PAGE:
Hide
          Allen Wittenauer added a comment -

          No, no, it is actually better to bind to a specific IP address.

          I just mention that I was thinking of nic aliases when I wrote that because most of the non-hacky HA solutions I'm aware of use real, functional aliases to perform the ip movement from machine to machine.

          Show
          Allen Wittenauer added a comment - No, no, it is actually better to bind to a specific IP address. I just mention that I was thinking of nic aliases when I wrote that because most of the non-hacky HA solutions I'm aware of use real, functional aliases to perform the ip movement from machine to machine.
          Hide
          Matthew Byng-Maddick added a comment -

          When you say "real functional aliases" what do you mean - do you mean foon:m? If so, then that doesn't really work on, say, FreeBSD, where the correct way IS to bind addresses using ifconfig and the "alias" modifier - it doesn't have a concept of foon:m - there's a foon interface with a list of inet addresses bound and a list of inet6 addresses and their corresponding forwarder entries. Linux's 2 methods are both equally supported by the kernel, but less so by the operating system. It doesn't make one more or less right than the other, and actually, though it pains me to admit it, using iproute programmatically is significantly neater than searching to find a free binding on a host with many interface aliases.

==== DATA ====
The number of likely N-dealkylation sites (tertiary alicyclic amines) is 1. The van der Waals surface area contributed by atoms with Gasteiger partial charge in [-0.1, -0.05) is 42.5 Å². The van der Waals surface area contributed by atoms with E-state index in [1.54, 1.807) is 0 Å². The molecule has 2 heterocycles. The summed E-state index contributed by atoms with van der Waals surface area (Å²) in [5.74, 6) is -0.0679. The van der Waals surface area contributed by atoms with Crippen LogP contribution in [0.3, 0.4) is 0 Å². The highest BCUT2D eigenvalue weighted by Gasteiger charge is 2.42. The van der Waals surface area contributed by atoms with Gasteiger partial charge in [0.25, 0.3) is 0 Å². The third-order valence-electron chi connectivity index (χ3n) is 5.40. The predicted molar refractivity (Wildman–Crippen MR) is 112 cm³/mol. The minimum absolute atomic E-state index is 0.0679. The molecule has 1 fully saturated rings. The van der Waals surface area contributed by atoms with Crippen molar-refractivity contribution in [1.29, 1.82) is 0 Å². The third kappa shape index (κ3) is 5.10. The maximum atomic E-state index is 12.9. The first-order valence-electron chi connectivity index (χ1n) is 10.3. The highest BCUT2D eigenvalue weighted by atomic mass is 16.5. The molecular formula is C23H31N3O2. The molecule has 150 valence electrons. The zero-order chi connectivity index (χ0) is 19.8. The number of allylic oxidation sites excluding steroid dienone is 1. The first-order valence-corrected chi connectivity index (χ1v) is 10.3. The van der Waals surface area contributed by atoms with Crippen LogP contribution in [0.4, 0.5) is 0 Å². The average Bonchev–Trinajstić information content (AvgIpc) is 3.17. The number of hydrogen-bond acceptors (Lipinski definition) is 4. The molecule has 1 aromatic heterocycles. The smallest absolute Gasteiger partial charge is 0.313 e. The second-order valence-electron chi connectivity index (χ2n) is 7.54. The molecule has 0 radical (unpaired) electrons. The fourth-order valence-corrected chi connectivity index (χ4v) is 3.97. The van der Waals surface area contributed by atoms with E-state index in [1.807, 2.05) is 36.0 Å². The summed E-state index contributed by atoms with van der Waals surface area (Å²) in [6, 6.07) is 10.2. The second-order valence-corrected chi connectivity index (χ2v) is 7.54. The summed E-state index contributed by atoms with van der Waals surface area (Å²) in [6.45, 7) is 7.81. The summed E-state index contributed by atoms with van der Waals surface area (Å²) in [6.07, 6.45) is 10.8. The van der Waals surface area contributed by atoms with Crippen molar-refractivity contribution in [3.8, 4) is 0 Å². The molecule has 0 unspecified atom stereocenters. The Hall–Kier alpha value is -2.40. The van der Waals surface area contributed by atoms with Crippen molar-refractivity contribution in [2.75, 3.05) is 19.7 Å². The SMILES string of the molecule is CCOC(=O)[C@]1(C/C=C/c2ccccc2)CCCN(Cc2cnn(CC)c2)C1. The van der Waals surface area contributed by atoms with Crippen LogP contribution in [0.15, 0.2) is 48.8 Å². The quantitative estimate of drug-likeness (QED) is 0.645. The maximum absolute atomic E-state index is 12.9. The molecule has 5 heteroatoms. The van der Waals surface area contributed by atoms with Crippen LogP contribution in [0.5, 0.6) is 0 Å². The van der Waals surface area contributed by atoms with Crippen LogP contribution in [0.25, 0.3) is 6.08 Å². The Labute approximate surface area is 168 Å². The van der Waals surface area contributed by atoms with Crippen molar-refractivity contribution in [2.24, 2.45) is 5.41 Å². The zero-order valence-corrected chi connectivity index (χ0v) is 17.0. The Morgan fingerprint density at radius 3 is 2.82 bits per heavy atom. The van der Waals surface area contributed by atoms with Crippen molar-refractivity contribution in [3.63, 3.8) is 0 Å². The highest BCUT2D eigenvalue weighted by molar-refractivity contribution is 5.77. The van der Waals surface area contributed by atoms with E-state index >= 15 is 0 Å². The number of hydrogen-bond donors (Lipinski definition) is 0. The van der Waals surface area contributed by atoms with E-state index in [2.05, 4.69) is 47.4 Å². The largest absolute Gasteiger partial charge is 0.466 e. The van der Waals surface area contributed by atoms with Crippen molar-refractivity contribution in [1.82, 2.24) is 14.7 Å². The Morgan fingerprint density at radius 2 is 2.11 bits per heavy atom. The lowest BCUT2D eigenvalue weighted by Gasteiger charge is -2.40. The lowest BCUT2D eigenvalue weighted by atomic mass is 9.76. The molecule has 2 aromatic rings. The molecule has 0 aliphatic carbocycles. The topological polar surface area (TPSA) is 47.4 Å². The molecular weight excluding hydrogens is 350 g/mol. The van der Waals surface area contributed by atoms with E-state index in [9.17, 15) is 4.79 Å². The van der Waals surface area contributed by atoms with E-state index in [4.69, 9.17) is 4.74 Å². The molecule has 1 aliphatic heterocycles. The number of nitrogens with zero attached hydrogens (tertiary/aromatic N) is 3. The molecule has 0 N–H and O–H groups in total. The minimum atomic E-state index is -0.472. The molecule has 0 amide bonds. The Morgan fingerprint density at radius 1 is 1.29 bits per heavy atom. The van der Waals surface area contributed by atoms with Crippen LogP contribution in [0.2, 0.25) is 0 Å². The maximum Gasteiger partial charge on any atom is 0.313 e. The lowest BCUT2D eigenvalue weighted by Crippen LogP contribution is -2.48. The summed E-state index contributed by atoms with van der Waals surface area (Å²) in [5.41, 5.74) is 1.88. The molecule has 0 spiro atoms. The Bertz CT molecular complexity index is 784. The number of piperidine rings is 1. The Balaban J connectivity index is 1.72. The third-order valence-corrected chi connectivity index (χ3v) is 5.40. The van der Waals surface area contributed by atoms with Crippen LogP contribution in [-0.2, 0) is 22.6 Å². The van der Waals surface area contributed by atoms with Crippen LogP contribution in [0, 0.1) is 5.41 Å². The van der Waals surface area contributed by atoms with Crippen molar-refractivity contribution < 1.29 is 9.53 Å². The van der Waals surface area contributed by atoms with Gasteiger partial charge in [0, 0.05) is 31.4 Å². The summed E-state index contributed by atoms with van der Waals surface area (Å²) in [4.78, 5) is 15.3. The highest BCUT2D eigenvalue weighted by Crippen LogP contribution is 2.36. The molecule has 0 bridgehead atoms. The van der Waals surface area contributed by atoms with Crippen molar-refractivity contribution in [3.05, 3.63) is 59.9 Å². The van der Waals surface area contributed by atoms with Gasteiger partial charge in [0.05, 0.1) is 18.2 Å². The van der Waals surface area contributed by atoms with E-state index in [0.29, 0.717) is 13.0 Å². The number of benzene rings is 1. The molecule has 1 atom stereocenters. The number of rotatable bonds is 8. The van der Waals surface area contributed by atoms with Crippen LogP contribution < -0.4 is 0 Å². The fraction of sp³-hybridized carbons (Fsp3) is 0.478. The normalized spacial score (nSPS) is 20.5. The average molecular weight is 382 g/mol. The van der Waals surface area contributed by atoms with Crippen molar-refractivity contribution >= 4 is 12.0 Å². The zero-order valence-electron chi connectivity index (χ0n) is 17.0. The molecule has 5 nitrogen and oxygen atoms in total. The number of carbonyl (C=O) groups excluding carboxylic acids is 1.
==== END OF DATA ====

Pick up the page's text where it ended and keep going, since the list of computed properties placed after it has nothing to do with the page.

As I say, if you want to have, for example, a v6-link-local scoped address - you probably want to bind by scope (which is almost the same as binding by NIC but not quite).

          In v6 I suspect that this kind of problem will get worse, as it's reasonable to have link-local or site-local addresses bound along with real routeable addresses to interfaces. Even when dealing with v4 hadoop seems to generally choose the v4-in-v6 space (::ffff:xxx.xxx.xxx.xxx) for its bindings (so AF_INET6 rather than AF_INET) - on my linux installation, anyway.

          What I'm saying, really, is that you kind of need both, but probably prefer IP addresses.

          Show
          Matthew Byng-Maddick added a comment - When you say "real functional aliases" what do you mean - do you mean foon : m ? If so, then that doesn't really work on, say, FreeBSD, where the correct way IS to bind addresses using ifconfig and the "alias" modifier - it doesn't have a concept of foon : m - there's a foon interface with a list of inet addresses bound and a list of inet6 addresses and their corresponding forwarder entries. Linux's 2 methods are both equally supported by the kernel, but less so by the operating system. It doesn't make one more or less right than the other, and actually, though it pains me to admit it, using iproute programmatically is significantly neater than searching to find a free binding on a host with many interface aliases. As I say, if you want to have, for example, a v6-link-local scoped address - you probably want to bind by scope (which is almost the same as binding by NIC but not quite). In v6 I suspect that this kind of problem will get worse, as it's reasonable to have link-local or site-local addresses bound along with real routeable addresses to interfaces. Even when dealing with v4 hadoop seems to generally choose the v4-in-v6 space (::ffff:xxx.xxx.xxx.xxx) for its bindings (so AF_INET6 rather than AF_INET) - on my linux installation, anyway. What I'm saying, really, is that you kind of need both, but probably prefer IP addresses.

            People

            • Assignee:
              Unassigned
              Reporter:
              Allen Wittenauer
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              Dates

              • Created:
                Updated:
                Resolved: